The Legend of Sleepy Hollow and Other Stories From the Sketch Book (Signet Classics)

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Legend of Sleepy Hollow and Other Stories from the Sketch Book (Mass Market Paperback)

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Why is this review inappropriate? Back to home page. Listed in category:. Email to friends Share on Facebook - opens in a new window or tab Share on Twitter - opens in a new window or tab Share on Pinterest - opens in a new window or tab Add to Watchlist. Opens image gallery Image not available Photos not available for this variation. Learn more - opens in new window or tab Seller information second. Perhaps, having observed her rival swains' reactions to supernatural perils, she has decided not to be a Puritan's bride, however nimbly he may dance the quadrille.

Ichabod steals away heavy at heart. Now, in the best-known part of the story, comes Irving's debt to Musaeus. But the stylistic control of the atmosphere shows Irving's own talent at its best, while the conclusion of the story is of signal importance in the literary development of an American myth. The darkness deepens; all the tales of ghosts and witches crowd into Ichabod's brain. Ichabod is appalled to find he no longer rides alone. A silent horseman plashes beside him.

Coming out of the valley, Ichabod gets a look at his companion and discovers, in terror, that he carries his head in his hands! Crane rushes toward the church-bridge, where the Hessian, pursuing Brom, had disappeared. Reaching the bridge, Ichabod turns 'to see if his pursuer should vanish, according to rule'—a fine pedantic touch! Ichabod endeavored to dodge the horrible missile, but too late. Ichabod was never seen again in Sleepy Hollow.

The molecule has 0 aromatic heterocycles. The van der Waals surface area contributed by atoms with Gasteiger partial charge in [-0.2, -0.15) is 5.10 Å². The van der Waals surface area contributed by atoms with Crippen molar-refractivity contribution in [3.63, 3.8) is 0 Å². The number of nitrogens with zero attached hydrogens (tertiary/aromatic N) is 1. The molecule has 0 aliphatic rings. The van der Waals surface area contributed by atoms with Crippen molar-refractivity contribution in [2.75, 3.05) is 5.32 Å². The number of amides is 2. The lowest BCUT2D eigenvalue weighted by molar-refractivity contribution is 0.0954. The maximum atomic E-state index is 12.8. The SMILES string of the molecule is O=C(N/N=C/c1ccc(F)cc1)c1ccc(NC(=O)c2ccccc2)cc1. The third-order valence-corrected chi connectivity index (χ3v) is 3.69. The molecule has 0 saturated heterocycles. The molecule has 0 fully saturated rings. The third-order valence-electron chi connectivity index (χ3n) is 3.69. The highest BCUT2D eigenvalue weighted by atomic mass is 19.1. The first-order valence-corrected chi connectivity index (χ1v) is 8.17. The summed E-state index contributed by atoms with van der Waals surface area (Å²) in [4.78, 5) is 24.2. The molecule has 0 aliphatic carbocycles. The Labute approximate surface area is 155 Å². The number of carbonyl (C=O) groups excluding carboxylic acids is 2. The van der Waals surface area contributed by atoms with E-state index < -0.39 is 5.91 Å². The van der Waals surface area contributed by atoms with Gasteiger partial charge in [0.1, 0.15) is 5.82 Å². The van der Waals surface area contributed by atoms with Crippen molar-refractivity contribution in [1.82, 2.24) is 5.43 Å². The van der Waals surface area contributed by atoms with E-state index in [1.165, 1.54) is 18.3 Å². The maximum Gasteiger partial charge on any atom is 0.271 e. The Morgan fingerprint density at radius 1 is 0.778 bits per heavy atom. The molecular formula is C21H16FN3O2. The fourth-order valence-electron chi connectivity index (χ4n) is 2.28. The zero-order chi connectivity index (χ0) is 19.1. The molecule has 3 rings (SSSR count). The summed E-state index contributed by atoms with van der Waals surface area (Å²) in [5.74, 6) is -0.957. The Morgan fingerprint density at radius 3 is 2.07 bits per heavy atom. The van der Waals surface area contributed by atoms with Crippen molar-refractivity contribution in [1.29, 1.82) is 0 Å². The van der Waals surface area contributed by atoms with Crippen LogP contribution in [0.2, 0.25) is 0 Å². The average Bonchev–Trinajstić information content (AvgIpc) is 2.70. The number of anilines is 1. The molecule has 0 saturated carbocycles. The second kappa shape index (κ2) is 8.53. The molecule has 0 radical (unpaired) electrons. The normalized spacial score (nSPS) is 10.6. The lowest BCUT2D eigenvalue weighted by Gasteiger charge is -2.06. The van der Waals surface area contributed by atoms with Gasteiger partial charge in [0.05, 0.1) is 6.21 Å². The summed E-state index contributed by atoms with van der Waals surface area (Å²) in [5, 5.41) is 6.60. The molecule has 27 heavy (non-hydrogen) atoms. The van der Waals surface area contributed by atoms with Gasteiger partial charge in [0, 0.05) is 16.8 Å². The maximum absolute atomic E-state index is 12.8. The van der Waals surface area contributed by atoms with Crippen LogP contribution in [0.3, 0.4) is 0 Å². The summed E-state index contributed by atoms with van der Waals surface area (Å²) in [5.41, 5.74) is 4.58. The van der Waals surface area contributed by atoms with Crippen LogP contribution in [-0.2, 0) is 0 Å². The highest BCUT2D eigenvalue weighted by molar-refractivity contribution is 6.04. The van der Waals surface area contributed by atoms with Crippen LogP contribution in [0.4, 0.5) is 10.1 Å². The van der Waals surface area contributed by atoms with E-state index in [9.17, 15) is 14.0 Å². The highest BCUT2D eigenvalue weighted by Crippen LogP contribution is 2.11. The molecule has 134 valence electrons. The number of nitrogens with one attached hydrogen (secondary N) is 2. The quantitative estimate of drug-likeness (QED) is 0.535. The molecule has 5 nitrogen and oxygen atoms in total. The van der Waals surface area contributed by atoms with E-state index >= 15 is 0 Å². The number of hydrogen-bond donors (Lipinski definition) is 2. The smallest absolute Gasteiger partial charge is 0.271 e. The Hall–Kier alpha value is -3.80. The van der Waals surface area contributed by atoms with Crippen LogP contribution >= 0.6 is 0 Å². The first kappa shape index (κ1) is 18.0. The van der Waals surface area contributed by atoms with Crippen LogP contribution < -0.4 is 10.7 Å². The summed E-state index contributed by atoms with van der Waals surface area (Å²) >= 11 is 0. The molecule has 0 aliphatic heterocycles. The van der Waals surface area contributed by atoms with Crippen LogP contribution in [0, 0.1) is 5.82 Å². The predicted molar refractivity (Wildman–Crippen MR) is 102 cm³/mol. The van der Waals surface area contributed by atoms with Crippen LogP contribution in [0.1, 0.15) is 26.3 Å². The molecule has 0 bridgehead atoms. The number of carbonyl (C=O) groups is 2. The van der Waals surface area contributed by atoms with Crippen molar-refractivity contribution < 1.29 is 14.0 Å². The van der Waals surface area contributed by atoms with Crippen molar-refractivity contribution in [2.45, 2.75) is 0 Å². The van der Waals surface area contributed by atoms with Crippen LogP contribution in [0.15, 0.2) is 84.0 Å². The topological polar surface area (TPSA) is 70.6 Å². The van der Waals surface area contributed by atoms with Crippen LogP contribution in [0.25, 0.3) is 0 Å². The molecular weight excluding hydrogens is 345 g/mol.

His landlord burns his copy of Mather's Witchcraft and determines to keep his own children from school, 'observing that he never knew of any good come of this same reading and writing. Here in this York State valley, Irving's Dutch braggart concocts the perfect backwoodsman's revenge on the Yankee.

Or he may be a swashbuckling braggart, half horse, half alligator, like all the ring-tailed roarers and Thorpe's Big Bear of Arkansas. It was he who cut the cords that bound him to the English throne, to all king-ridden Europe. Naked he stands in the wilderness, bereft of the past, confident that all human history begins—with him.

Who is his adversary? Perhaps an insufferable fop from the city to the East—traditions, culture, lineage, class distinctions always come from the East in American mythology: from New England , from Europe. Perhaps he is a shrewd, narrow-nosed Yankee peddler. No matter; in either form he stands for that ancient heritage of useless learning and inherited guilt against which the American, in each succeeding generation, must rebel.

Such are the roles in this ever-recurring fable of the American destiny. Washington Irving, whose birth coincided with that of the Republic, formulated a theme of its national literature with his dramatization of the Republic's dominant myth. Even Henry James is in his debt. But what of Ichabod Crane? Did the pumpkin kill him? Of course not!


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  8. Our folk heroes never die. Wearing the magic cloak of metamorphosis, they stave off death forever by simply changing their occupations.

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    The ungainly pedagogue is no more—long live the New York City lawyer! For that is what Ichabod becomes after he makes his way from Sleepy Hollow. And onward and upward he goes: from the bar into politics, from his office to the press, thence to the bench. Far be it from Washington Irving to analyze or criticize the great American myth; where he finds a mythology of humor, he improves it on its own grounds.